Her new novel, A Woman's Place, is, coincidentally, a rather ill-tempered feat of revenge and revisionism by Mrs Currie's alter ego, Elaine Stalker, the gorgeous pouting blonde MP at the centre of A Parliamentary Affair. In this sequel, Elaine becomes a junior minister in a post-Major (and still-Tory, since you ask) government's new Department of Health, Welfare and the Family. Her boss is a bluff and flabby, beer-drinking Yorkshireman called Ted; his PPS a skirt-chasing, money-grabbing degenerate called Derek Harrison. Any resemblance you might infer between them and Messrs Clarke and Mellor, her boss and departmental sidekick at the time of l'affaire d'oeuf salmonelle, is circumvented by having both men appear as themselves, along with a dozen other parliamentarians who are given sharp digs in the ribs as they walk by: Tim Renton is "one of the least competent" chief whips of modern times, Alan Clark "did not believe in free trade, except in love and armaments" and Nicholas Soames resembles "a large pear". Elaine Stalker, the Edwina clone, actually does very little in the novel except to have her loveliness, sparkling intellect etc remarked on by all the characters, get kidnapped by a care-in-the-community killer (the Stalker stalked, you see) and lose her job when she tries to stop the closure of a hospital. The book thus reruns the tale of Mrs Currie's fall from grace in the poster paints of hindsight: Brave MP Sticks to Principles, Is Deserted by Colleagues and Forced to Resign ... It is by no means a bad read, despite the incessant rain of cliche (at one point a character appears to "draw himself up to his full height" in the back of a taxi). Mrs Currie has become adept at intercutting storylines and offering a hundred little cliff-hangers in as many pages, soap opera-style. And one sub-plot, about a reluctant homosexual, Anthony York, who is hounded to death, produces a genuinely interesting character based on the Tory government's most extraordinary skeleton-in-the-closet.

"I knew Stephen Milligan very well," says Mrs Currie. "At least I thought I knew him. We were at university together. I give Anthony in the book a speech that I heard Stephen making, and I remember thinking, as I listened to this haughty young man, 'My God, I hope you've got no skeletons in your cupboard, chum ...' But the question that came into my mind when he died was: supposing he has and doesn't know it? What happens if someone, say a Tory minister - bit of a puritan, bit of a prig - sets himself very high standards, makes speeches about them, then starts to wonder if he's gay or into S&M and begins to discover horrible things about himself that he can't cope with. What kind of voyage of exploration is that?"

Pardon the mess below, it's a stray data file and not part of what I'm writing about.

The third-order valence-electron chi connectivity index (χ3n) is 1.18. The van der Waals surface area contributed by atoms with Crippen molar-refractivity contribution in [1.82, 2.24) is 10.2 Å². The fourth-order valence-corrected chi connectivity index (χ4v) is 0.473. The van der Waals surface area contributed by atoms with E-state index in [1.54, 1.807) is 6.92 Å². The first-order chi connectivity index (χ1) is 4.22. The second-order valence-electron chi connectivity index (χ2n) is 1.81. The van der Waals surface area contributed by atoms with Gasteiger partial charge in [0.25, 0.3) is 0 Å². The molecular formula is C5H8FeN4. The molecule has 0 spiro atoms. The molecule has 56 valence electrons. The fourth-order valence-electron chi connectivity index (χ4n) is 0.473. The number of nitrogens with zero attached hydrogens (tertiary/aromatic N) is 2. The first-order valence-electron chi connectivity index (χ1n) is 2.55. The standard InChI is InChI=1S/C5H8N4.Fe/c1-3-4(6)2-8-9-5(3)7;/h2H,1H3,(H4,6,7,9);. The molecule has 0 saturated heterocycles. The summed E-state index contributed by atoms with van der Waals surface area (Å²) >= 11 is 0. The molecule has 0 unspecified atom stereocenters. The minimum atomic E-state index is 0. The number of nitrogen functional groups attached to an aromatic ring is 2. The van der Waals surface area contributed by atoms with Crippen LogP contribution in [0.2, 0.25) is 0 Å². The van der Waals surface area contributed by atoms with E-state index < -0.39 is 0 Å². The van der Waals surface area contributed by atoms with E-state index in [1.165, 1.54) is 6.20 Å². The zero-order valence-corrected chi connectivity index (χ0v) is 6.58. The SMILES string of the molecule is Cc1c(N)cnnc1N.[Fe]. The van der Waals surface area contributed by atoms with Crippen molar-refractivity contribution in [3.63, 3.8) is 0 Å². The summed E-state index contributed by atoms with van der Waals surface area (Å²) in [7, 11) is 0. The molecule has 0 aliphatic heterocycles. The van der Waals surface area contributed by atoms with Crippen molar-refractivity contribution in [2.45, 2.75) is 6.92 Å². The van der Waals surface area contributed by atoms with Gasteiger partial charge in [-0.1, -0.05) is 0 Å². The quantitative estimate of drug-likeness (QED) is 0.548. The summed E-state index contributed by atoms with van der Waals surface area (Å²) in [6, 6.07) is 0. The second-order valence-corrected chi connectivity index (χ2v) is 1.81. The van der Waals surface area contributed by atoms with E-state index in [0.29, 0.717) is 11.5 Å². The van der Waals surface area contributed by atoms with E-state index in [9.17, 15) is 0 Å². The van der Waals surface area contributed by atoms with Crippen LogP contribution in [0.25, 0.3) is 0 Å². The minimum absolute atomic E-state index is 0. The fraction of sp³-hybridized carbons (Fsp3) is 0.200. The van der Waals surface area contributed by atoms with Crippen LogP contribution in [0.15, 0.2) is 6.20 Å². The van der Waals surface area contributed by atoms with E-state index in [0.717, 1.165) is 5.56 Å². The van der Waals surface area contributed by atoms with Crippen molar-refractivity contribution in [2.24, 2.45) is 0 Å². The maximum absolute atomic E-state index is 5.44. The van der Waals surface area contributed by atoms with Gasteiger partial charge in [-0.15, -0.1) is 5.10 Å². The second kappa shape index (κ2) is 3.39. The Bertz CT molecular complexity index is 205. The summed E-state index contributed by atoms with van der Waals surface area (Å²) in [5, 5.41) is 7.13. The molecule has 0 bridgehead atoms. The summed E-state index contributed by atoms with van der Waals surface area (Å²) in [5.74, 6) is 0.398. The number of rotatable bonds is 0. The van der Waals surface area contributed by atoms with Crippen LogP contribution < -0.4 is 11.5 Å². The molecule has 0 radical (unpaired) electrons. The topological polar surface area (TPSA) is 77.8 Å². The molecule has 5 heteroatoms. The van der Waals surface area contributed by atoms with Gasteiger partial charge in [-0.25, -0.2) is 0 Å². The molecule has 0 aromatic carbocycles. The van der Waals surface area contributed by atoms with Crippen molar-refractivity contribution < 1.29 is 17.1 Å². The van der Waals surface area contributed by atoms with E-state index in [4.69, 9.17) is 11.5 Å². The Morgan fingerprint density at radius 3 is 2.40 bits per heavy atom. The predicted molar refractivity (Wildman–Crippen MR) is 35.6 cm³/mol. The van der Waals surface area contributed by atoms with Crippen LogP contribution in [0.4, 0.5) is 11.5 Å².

One does not get the impression, at these moments, that there is anything insincere about Mrs Currie's concern: as with her work in support of gay men, one-parent families, Derby Asians and women on the lower rungs of politics, her instincts seem laudably libertarian. (Even when coming on as a handcuffs-waving right-winger, at the Tory conference in 1981, she was, it seems, only acting. "That handcuffs thing," she says, "all I was doing was saying, 'Can I be a Conservative Party candidate, please?'.") But that no-nonsense, let's-hit-the-Scotch tone of hers, that runs like an obbligato through everything she says, starts to grate after a while. Bossiness characterises most of the sexual relationships in the new novel. "I've got goose bumps. Shove over," is how Elaine's daughter, Karen, tries to seduce Anthony. "Come on," says virginal Fred Laidlaw when finally persuading Karen to sleep with him. "C'mon! Don't be a stick-in-the-mud," enjoins a sexy raver when persuading Derek Harrison to smoke a joint. "I think it would be wonderful," orders George, Elaine's ex-army lover, "if you would take the rest of those pretty undergarments off and roll over on to your front", prior to the sex-with-chocolate-sauce scene that will make the book a bestseller (the dust-jacket pre-emptively claims it already is). "The chocolate sauce is on sale at British Home Stores," remarks the ever-practical author, "complete with a body-brush."

I suggest that at least one taxi-driver would be disappointed to find there are fewer sexy high jinks in the new novel than in its predecessor. "But the subject is different," says Edwina. "The first one was about sexual misbehaviour in this place, which made me cross because the chaps were treating the women as chattels. My instinct was that it all had to come out. I didn't realise" - she smiles - "that the Government, with the back-to-basics fiasco, was going to be so obliging. The new book is much more about woman's position in a broader sense - not just on her back, but trying to get to the top. I wanted to ring bells for women in business, in the City, in banking, for any women who ever thought, my God, do I bring a sexual harassment case, do I sue for constructive dismissal, because I'm not getting anywhere ..."

On the subject of her boss, she is eloquently exasperated. "John Major is a delightful person. He's fine, good, charming and nice to everybody, but it's distressing when you realise he's doing something less well than he might. When an issue comes up in Cabinet he'll ask for views, end up with six different ones and say, 'Let's put it on the agenda for next week.' John thinks he's a coachman with four horses pulling in different directions and his job is to keep them on a single path, wherever it's leading. I think he should be the lead horse. Because if the lead horse steps out smartly, giving a clear impression that he knows where he's going, the others will fall in behind him ..."